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A History of England Principally in the Seventeent

In the war with the Lollards he was once wounded


character Henry ranks above

most of the Plantagenets. He had no favourites and let no unjust acts be imputed to him. He was stern towards the great and careful for the common people; at his first word men could tell what they had to expect from him. The French were frightened at the keenness of his expression, but they reverenced his high spirit, his bravery and truthfulness. 'He transacts all his affairs himself; he considers them well before he undertakes them; he never does anything fruitlessly. He is free from excesses, and truthful: he never makes himself too familiar. On his face are visible dignity and supreme power.'[68] He possessed in full measure the bold impulses of his ancestors, their attention to the general affairs of Western Christendom. In the war with the Lollards he was once wounded; that he recovered from his wound was designated as the work of divine Providence, which had destined him to be the conqueror of the Holy Land. He informed himself about its state as it was then constituted under the Mameluke rule: a Chronicle of Jerusalem and a History of Godfrey of Bouillon were two of the books he loved most to read. And without doubt such an undertaking would have been the true means, if any such means were possible, of uniting more closely, by common undertakings successes and interests, the realms already bound together under one sceptre. The Ottomans had not yet extended themselves in the East with their full force: something might yet have been effected there; for the King of France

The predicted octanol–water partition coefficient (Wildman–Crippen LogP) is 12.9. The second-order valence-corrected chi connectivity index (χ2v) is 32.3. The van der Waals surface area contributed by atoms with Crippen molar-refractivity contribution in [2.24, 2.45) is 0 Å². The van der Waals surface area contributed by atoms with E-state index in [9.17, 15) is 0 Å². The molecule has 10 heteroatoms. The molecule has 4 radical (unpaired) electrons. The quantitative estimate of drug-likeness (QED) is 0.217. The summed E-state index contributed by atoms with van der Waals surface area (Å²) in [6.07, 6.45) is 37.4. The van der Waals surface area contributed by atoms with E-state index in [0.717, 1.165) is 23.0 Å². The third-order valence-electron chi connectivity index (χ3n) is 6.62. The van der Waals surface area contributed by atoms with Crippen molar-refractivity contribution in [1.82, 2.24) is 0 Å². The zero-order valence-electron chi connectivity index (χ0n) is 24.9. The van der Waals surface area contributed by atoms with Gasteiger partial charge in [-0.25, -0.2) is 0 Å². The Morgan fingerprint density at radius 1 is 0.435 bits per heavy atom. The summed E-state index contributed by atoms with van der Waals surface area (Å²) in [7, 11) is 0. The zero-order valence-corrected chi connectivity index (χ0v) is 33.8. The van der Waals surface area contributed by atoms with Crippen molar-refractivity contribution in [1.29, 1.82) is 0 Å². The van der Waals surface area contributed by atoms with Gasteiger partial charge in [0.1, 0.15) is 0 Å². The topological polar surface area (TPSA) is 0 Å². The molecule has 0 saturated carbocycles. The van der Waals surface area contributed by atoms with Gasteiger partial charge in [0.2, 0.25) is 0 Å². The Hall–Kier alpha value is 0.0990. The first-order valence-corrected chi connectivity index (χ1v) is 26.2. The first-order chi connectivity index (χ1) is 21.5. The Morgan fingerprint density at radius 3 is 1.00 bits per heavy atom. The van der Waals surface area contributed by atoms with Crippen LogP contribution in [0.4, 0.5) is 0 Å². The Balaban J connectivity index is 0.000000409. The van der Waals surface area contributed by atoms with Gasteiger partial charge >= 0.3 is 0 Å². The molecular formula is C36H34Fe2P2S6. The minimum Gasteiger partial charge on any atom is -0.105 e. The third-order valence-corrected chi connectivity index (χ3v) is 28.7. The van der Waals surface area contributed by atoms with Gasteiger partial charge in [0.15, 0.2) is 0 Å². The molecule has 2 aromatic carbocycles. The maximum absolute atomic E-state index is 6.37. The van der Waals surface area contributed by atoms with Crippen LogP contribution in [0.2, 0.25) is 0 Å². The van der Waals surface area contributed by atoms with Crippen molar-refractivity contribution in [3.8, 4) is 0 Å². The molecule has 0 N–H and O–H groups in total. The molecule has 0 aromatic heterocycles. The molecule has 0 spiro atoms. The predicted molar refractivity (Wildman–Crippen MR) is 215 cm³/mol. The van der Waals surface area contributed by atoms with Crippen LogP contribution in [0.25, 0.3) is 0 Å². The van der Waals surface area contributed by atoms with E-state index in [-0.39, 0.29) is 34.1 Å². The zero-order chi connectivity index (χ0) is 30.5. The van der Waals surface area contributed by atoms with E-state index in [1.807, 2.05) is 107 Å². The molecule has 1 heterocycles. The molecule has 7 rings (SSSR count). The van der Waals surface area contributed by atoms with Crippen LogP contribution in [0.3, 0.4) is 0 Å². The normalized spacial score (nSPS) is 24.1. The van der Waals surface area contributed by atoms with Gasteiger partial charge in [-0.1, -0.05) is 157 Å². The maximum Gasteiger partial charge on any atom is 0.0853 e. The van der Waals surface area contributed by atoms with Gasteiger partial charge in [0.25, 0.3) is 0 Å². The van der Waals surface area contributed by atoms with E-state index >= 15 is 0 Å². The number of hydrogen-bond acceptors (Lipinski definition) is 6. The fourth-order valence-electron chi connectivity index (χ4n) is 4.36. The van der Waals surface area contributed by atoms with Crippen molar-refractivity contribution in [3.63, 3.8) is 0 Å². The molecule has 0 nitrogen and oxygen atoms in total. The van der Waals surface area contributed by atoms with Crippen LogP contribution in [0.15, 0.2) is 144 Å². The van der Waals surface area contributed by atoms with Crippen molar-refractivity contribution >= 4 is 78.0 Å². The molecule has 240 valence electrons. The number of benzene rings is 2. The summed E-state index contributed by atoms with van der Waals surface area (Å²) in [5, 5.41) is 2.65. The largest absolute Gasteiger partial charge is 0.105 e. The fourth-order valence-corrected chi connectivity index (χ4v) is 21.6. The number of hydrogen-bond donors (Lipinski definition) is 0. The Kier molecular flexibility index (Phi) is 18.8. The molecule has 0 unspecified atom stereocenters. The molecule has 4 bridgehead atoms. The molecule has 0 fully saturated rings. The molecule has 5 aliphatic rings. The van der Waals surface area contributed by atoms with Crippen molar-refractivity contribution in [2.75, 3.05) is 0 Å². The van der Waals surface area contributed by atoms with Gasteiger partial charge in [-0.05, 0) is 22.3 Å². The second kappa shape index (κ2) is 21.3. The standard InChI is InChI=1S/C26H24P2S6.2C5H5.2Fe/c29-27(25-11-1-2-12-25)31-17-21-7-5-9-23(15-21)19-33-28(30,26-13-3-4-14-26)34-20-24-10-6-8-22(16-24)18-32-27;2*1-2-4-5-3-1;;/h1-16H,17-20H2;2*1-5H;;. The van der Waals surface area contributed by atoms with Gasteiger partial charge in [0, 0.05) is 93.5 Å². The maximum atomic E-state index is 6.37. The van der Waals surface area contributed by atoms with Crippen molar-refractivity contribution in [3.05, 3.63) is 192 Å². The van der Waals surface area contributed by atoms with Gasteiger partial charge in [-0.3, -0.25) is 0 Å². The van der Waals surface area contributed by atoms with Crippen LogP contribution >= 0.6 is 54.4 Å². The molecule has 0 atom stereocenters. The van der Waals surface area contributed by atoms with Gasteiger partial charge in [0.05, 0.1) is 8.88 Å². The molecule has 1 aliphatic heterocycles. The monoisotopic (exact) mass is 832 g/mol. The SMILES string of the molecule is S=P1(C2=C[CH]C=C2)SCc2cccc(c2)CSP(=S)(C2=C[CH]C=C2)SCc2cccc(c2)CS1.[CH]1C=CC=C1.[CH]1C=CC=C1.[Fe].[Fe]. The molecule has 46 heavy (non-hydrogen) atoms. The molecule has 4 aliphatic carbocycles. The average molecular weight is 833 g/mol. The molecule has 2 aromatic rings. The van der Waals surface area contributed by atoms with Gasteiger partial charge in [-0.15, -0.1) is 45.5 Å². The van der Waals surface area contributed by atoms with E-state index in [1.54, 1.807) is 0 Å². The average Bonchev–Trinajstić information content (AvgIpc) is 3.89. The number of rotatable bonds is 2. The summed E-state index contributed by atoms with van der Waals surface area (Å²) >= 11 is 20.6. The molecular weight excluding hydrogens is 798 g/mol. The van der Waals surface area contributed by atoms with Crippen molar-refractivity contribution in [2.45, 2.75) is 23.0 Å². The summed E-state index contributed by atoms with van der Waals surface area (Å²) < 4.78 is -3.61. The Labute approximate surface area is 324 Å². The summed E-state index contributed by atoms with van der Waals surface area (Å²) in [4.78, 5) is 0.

and England, who was yet young in years, a great future seemed to be at hand.

Sometimes it seems as though fortune were specially making a mock of man's frailty. In this fulness of power and of expectations, Henry V was attacked by a disease which men did not yet know how to cure and to which he succumbed. His heir was a boy, nine months old.

Of the two surviving brothers of the deceased King, the younger ruled England under the already established predominance of the Estates of the Realm, while the elder governed France with an increased participation on the part of the Estates: their efforts could only be directed towards preserving these kingdoms for their nephew Henry VI. We might almost wonder that this succeeded so well for a time: in the long run it was impossible. The feeling of French nationality, which had already met the victor himself with secret warnings, found its most wonderful expression in the Maid who revived in the French their old attachment to their native King and his divine right; the English, when she fell into their hands, with ungenerous hate inflicted on her the punishment of the Lollards: but the Valois King had already gained a firm footing. It was Charles VII who understood how to appease the enmity of Burgundy, and in unison with the great men of his kingdom to give his power a peculiar organisation corresponding to its character, so that he was able to oppose to the English troops better armed than their own, and make the restoration of a firm peace even desirable for them. But this reacted on England in two ways. The government, which was inclined for peace, fell into as bitter a quarrel as any that had hitherto taken place with the national bodies politic, which either did not recognise this necessity, or attributed the disasters incurred to bad management. The man most trusted by the King fell a victim to the public


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